import javax.management.AttributeNotFoundException;
import javax.management.DynamicMBean;
import javax.management.InvalidAttributeValueException;
import javax.management.MBeanException;
import javax.management.MBeanInfo;
import javax.management.MBeanNotificationInfo;
import javax.management.ReflectionException;
import javax.management.RuntimeOperationsException;
import javax.management.openmbean.CompositeDataSupport;
import javax.management.openmbean.CompositeType;
import javax.management.openmbean.OpenDataException;
import javax.management.openmbean.OpenMBeanAttributeInfoSupport;
import javax.management.openmbean.OpenMBeanConstructorInfoSupport;
import javax.management.openmbean.OpenMBeanInfoSupport;
import javax.management.openmbean.OpenMBeanOperationInfoSupport;
import javax.management.openmbean.OpenType;
import javax.management.openmbean.SimpleType;
import javax.management.openmbean.TabularData;
import javax.management.openmbean.TabularDataSupport;
import javax.management.openmbean.TabularType;

To get started we need to implement DynamicMBean

public class PageSizeResultOpenMBean implements DynamicMBean {

The next step is to initialize all the parameters you are going to need for this simple example:

itemNames contains the names of properties representing a row in your tabular data.

private static String[] itemNames = { "page", "before", "after" };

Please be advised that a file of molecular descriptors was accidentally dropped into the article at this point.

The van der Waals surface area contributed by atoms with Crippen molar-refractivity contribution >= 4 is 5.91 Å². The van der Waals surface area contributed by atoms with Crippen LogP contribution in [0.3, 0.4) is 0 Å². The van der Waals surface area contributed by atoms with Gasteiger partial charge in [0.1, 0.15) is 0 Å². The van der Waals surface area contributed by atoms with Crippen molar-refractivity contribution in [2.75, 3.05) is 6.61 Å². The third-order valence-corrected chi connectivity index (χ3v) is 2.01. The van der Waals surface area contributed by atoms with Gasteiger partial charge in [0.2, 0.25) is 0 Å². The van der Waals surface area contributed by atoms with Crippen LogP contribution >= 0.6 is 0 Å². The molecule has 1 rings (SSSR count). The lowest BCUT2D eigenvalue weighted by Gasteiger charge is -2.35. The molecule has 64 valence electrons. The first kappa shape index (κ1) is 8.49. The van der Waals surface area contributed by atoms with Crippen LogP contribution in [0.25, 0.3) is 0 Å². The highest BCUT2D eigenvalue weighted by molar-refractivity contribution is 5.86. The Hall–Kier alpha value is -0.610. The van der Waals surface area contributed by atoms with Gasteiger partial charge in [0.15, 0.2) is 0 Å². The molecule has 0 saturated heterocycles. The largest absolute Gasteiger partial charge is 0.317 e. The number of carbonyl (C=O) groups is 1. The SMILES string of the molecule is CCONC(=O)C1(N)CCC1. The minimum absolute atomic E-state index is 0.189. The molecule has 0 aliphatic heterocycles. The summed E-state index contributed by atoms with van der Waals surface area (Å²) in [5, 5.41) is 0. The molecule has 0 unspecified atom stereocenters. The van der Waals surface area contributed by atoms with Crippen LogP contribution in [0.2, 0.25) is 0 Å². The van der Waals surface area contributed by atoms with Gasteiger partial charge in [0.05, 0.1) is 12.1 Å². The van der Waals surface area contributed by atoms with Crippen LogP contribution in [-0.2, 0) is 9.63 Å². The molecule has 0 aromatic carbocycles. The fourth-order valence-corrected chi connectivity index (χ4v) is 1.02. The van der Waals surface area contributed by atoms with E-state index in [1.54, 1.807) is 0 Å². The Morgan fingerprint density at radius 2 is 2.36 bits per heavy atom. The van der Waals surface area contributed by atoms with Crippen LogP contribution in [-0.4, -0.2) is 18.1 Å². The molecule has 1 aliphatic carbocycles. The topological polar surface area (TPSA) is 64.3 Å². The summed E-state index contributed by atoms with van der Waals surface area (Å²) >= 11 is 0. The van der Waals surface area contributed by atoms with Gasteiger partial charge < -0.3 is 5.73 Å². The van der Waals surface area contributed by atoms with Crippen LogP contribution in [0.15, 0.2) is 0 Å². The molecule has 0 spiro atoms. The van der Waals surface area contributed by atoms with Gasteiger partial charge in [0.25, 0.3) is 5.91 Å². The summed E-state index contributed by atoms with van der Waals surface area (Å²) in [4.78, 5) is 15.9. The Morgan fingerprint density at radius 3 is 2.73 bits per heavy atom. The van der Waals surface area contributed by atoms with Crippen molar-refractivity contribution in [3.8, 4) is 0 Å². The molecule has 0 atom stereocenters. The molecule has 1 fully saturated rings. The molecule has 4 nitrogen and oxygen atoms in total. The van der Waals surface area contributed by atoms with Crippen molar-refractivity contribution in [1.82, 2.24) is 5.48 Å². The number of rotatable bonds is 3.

itemDescriptions will contain the table headers for display in a JMX tool.

private static String[] itemDescriptions = { "Page class", "Before detach", "After detach" };

itemTypes defines the type of each row.

private static OpenType[] itemTypes = { SimpleType.STRING, SimpleType.LONG, SimpleType.LONG };

indexNames defines the itemName to be used to guarentee uniqueness of a row.

private static String[] indexNames = { "page" };

We are going to define the actual tabular data in the following static block:

private static TabularType pageTabularType = null;
private static CompositeType pageType = null;
 static {
    try {
       pageType = new CompositeType("page", "Page size info", itemNames,
          itemDescriptions, itemTypes);
       pageTabularType = new TabularType("pages", "List of Page Size
          results", pageType, indexNames);
    } catch (OpenDataException e) {
       throw new RuntimeException(e);
    }
 }

In this case pageType uses the definitions from above to describe a row in the table and pageTabularType defines the table.
In the constructor we are going to create a container for the content of the table, called pageData and the OpenMBeanInfoSupport object to hold the information required for the MBean server.

 private TabularDataSupport pageData;
 private OpenMBeanInfoSupport PSOMBInfo;
 public PageSizeResultOpenMBean() throws OpenDataException {
    OpenMBeanAttributeInfoSupport[] attributes =
          new OpenMBeanAttributeInfoSupport[] {
             new OpenMBeanAttributeInfoSupport( "PageInfos",
                "Page Infos sorted by class name", pageTabularType,
                true, false, false) };
    PSOMBInfo = new OpenMBeanInfoSupport(this.getClass().getName(),
          "Page Size OMB", attributes,
          new OpenMBeanConstructorInfoSupport[0],
          new OpenMBeanOperationInfoSupport[0],
          new MBeanNotificationInfo[0]);
    pageData = new TabularDataSupport(pageTabularType);
 }